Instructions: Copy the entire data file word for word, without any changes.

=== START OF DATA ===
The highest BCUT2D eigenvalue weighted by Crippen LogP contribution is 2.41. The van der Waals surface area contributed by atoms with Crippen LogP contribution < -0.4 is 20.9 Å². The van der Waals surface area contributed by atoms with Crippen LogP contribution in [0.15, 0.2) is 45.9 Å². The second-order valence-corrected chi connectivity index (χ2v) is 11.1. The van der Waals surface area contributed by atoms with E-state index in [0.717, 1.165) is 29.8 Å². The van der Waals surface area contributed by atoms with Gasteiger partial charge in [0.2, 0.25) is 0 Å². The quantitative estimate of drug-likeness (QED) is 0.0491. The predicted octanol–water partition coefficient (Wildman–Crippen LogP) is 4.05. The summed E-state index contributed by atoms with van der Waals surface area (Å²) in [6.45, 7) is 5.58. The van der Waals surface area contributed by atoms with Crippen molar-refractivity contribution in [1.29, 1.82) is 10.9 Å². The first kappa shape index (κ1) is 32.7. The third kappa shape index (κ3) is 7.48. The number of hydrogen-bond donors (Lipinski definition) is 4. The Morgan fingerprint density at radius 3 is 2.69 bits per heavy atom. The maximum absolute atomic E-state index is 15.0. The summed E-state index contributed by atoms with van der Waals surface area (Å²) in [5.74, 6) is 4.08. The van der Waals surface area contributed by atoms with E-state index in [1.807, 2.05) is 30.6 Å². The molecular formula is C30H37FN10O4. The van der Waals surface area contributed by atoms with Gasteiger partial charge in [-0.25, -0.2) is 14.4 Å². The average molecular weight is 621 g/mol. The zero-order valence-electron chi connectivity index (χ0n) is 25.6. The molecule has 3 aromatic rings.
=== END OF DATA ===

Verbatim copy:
The highest BCUT2D eigenvalue weighted by Crippen LogP contribution is 2.41. The van der Waals surface area contributed by atoms with Crippen LogP contribution < -0.4 is 20.9 Å². The van der Waals surface area contributed by atoms with Crippen LogP contribution in [0.15, 0.2) is 45.9 Å². The second-order valence-corrected chi connectivity index (χ2v) is 11.1. The van der Waals surface area contributed by atoms with E-state index in [0.717, 1.165) is 29.8 Å². The van der Waals surface area contributed by atoms with Gasteiger partial charge in [0.2, 0.25) is 0 Å². The quantitative estimate of drug-likeness (QED) is 0.0491. The predicted octanol–water partition coefficient (Wildman–Crippen LogP) is 4.05. The summed E-state index contributed by atoms with van der Waals surface area (Å²) in [6.45, 7) is 5.58. The van der Waals surface area contributed by atoms with Crippen molar-refractivity contribution in [1.29, 1.82) is 10.9 Å². The first kappa shape index (κ1) is 32.7. The third kappa shape index (κ3) is 7.48. The number of hydrogen-bond donors (Lipinski definition) is 4. The Morgan fingerprint density at radius 3 is 2.69 bits per heavy atom. The maximum absolute atomic E-state index is 15.0. The summed E-state index contributed by atoms with van der Waals surface area (Å²) in [5.74, 6) is 4.08. The van der Waals surface area contributed by atoms with E-state index in [1.807, 2.05) is 30.6 Å². The molecular formula is C30H37FN10O4. The van der Waals surface area contributed by atoms with Gasteiger partial charge in [-0.25, -0.2) is 14.4 Å². The average molecular weight is 621 g/mol. The zero-order valence-electron chi connectivity index (χ0n) is 25.6. The molecule has 3 aromatic rings.